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The summer of cloud: Stop talking, start doing

June 22, 2012

While it’s no longer accurate to say that the summer months are rife with downtime, small to midsized accounting firms are likely finding themselves with a bit more flexibility compared to what they experience the first half of the year. (Sorry. Not trying to bring up those horrid spring memories.)

The point is, the summer is a great time to evaluate infrastructure and explore areas of improvement—namely, the cloud.

Somehow, the cloud - and migrating to it - is still a favorite thing to talk about. Yet, for most midsized accounting shops, taking the plunge and implementing it into the practice remains to be done. This happens for any number of understandable reasons. But with busy season behind us, let’s look at a few tips that can help small to mid-sized practices get over the hump and into the cloud—before next busy season rolls around...

Figure out what’s what

The cloud means a lot of things. One of the easiest ways to break things down is to split your potential cloud solutions into internal and client-facing. Internal cloud solutions (like GoogleApps, Basecamp and Dropbox) do wonders for improving company processes, reducing redundancy, and increasing efficiency. On the client-facing side of things, cloud apps can vastly improve relationships. And a deeper client relationship means greater opportunity.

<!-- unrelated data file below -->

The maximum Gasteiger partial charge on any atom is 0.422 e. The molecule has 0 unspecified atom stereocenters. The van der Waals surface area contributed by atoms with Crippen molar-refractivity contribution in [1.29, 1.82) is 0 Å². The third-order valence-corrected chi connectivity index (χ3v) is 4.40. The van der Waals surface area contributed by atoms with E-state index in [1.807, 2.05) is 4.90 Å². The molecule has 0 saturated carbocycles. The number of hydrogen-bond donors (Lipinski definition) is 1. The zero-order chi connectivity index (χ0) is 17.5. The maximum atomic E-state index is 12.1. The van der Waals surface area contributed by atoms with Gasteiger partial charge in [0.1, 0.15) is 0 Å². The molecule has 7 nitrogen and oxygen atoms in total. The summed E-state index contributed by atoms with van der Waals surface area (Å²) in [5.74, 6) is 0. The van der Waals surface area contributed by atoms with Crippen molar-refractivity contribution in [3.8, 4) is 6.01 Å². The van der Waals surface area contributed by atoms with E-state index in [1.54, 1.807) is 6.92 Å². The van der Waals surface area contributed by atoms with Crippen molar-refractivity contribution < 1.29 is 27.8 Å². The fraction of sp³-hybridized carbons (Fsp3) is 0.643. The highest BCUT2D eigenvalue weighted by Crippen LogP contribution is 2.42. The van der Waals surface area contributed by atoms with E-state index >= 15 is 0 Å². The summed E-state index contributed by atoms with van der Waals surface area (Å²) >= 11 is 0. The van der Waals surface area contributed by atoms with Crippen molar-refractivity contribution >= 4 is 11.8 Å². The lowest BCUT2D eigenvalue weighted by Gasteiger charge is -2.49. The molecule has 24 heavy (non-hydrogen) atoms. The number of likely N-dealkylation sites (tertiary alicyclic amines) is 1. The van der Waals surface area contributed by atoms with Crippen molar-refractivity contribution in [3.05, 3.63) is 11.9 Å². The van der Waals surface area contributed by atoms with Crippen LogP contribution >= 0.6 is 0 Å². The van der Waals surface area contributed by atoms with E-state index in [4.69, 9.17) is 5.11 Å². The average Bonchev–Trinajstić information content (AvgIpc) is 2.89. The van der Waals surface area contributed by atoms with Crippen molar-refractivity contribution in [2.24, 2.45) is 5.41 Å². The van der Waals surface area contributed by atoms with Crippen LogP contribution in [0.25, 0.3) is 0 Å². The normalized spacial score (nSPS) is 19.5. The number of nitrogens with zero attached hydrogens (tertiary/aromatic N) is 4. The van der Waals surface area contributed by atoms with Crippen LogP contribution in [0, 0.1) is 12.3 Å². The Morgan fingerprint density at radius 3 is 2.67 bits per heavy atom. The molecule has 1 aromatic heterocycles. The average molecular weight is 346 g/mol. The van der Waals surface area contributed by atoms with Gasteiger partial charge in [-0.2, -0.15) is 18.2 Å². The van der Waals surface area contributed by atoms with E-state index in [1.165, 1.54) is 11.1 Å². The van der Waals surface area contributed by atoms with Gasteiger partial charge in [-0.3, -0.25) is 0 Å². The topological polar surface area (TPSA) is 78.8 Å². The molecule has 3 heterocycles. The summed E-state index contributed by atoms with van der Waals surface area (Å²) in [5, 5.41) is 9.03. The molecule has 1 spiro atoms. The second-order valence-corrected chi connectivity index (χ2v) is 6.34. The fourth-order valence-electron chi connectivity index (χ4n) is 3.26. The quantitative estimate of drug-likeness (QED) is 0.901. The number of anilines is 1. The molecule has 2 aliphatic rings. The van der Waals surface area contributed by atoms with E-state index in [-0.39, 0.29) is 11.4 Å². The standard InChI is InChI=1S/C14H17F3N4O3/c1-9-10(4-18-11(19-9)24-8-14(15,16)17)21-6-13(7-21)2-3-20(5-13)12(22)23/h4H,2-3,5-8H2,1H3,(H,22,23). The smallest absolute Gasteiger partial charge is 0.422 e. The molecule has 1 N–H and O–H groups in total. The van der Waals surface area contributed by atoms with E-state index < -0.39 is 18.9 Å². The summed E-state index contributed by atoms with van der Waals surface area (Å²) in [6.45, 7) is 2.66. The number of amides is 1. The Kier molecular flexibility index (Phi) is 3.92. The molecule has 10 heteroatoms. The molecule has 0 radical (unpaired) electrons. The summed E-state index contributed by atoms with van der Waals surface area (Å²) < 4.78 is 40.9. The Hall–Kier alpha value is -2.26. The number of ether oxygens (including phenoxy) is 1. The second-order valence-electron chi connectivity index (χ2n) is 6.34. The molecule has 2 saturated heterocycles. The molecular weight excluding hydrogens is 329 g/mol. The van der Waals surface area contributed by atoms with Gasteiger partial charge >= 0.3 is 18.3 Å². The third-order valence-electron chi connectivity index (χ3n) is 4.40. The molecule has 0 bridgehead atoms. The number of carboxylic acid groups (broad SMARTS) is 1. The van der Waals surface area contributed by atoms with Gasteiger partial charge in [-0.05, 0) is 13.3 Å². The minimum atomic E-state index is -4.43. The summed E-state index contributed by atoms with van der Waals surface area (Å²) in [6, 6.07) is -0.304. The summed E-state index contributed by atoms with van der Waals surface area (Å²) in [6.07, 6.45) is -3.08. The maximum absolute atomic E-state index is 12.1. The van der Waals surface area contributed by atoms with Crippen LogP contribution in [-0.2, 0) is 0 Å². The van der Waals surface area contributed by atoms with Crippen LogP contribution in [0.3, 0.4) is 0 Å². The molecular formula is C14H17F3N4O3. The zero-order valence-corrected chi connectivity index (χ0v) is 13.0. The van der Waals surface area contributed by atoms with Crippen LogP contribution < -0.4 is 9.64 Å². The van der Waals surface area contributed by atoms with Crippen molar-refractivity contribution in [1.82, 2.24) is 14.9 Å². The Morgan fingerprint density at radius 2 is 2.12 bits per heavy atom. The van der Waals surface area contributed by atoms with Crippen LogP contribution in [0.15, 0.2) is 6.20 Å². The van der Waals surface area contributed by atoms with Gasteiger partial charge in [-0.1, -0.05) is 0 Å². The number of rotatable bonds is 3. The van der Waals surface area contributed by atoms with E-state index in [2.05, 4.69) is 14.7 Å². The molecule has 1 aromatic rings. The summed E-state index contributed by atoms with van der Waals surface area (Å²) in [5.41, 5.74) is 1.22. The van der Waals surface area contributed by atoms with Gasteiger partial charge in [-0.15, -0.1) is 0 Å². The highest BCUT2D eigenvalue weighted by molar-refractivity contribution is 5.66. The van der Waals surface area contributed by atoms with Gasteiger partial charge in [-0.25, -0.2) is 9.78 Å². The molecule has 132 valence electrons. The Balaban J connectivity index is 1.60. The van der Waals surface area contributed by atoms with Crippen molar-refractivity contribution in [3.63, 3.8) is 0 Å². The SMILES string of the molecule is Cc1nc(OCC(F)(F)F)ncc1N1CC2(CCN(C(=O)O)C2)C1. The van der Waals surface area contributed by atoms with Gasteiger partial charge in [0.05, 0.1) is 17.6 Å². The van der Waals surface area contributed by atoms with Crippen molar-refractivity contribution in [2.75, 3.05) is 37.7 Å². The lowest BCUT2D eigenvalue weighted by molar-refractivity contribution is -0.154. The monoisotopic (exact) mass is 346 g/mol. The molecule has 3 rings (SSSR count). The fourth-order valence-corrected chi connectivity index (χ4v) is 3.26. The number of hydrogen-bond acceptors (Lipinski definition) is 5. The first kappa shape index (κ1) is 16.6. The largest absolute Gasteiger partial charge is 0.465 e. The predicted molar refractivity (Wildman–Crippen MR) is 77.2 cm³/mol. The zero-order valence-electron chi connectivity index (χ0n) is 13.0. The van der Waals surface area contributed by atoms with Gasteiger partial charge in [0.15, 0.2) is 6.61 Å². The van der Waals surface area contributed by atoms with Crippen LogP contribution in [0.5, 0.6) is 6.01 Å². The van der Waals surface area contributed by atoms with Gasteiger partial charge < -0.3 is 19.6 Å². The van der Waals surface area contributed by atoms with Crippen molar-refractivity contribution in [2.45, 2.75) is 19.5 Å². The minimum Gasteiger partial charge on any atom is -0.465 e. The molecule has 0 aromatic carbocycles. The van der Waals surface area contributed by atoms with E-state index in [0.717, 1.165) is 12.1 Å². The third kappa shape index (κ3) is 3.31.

What’s more, there’s a good chance your clients are asking for cloud solutions, even if they don’t know it. As an example, say your client is always on the move, rarely working from a traditional office desk. They’re not sitting down to open up the desktop accounting application once a month, but instead, they’re utilizing cloud accounting software that allows them to manage their business finances from wherever, whenever. They might even be asking you what accounting software they should use to in order to meet their work style. The accounting firm that can answer that question—and provide solutions—is going to come out on top.

Address your hesitations

Accounting firms get hung up on taking the cloud plunge for a variety of reasons: security, access... even the simple subconscious “fear of the unknown” keeps them from taking advantage of cloud solutions. The good news is this: we’re not at the dawn of the cloud. It’s no longer new and mysterious.

Big companies are trusting cloud apps. It’s essentially its own cottage industry within the tech world. And chances are, your clients are already using a piece of cloud-based tech or two. From a security perspective, well-built cloud apps are bank-level (secure 256-bit SSL data encryption).  In terms of access, controls are tight and well-honed. The fact of the matter is that our tried and true excuses for not being ready for the cloud just yet aren’t really valid anymore. The onus is you to take the time to dive in. And if you haven’t figured it out already, the summer’s a great time for that.


Getting cloud buy-in from both your team and your clients is critical. You really can’t have one without the other.